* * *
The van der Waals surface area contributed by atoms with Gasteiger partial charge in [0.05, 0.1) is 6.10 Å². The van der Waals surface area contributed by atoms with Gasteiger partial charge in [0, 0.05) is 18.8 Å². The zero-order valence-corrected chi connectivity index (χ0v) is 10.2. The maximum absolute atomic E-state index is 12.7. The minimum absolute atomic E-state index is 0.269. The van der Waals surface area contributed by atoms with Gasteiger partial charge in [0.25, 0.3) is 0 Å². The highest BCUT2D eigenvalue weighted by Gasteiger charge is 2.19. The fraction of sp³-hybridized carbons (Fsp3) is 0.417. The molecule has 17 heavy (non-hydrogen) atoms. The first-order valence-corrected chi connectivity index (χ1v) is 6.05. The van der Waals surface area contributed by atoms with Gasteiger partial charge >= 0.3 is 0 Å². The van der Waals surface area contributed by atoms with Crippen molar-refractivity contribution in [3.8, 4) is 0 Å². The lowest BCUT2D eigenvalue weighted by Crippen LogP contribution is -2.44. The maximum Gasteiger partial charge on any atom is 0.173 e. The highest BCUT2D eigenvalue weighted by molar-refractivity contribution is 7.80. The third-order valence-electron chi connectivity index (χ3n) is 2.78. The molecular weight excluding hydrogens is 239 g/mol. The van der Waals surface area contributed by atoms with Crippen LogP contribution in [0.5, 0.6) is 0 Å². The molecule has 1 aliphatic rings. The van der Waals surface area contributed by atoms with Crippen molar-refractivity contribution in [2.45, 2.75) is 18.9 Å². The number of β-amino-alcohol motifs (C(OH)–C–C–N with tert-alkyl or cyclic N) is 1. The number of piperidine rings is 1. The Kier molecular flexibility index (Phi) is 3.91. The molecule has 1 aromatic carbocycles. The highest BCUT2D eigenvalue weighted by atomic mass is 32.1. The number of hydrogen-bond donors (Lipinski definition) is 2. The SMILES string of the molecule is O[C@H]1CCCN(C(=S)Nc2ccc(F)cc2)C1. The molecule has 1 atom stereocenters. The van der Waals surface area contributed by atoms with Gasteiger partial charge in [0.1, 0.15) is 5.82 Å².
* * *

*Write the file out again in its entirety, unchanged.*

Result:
The van der Waals surface area contributed by atoms with Gasteiger partial charge in [0.05, 0.1) is 6.10 Å². The van der Waals surface area contributed by atoms with Gasteiger partial charge in [0, 0.05) is 18.8 Å². The zero-order valence-corrected chi connectivity index (χ0v) is 10.2. The maximum absolute atomic E-state index is 12.7. The minimum absolute atomic E-state index is 0.269. The van der Waals surface area contributed by atoms with Gasteiger partial charge in [0.25, 0.3) is 0 Å². The highest BCUT2D eigenvalue weighted by Gasteiger charge is 2.19. The fraction of sp³-hybridized carbons (Fsp3) is 0.417. The molecule has 17 heavy (non-hydrogen) atoms. The first-order valence-corrected chi connectivity index (χ1v) is 6.05. The van der Waals surface area contributed by atoms with Gasteiger partial charge >= 0.3 is 0 Å². The van der Waals surface area contributed by atoms with Crippen molar-refractivity contribution in [3.8, 4) is 0 Å². The lowest BCUT2D eigenvalue weighted by Crippen LogP contribution is -2.44. The maximum Gasteiger partial charge on any atom is 0.173 e. The highest BCUT2D eigenvalue weighted by molar-refractivity contribution is 7.80. The third-order valence-electron chi connectivity index (χ3n) is 2.78. The molecular weight excluding hydrogens is 239 g/mol. The van der Waals surface area contributed by atoms with Crippen LogP contribution in [0.5, 0.6) is 0 Å². The molecule has 1 aliphatic rings. The van der Waals surface area contributed by atoms with Crippen molar-refractivity contribution in [2.45, 2.75) is 18.9 Å². The number of β-amino-alcohol motifs (C(OH)–C–C–N with tert-alkyl or cyclic N) is 1. The number of piperidine rings is 1. The Kier molecular flexibility index (Phi) is 3.91. The molecule has 1 aromatic carbocycles. The highest BCUT2D eigenvalue weighted by atomic mass is 32.1. The number of hydrogen-bond donors (Lipinski definition) is 2. The SMILES string of the molecule is O[C@H]1CCCN(C(=S)Nc2ccc(F)cc2)C1. The molecule has 1 atom stereocenters. The van der Waals surface area contributed by atoms with Gasteiger partial charge in [0.1, 0.15) is 5.82 Å².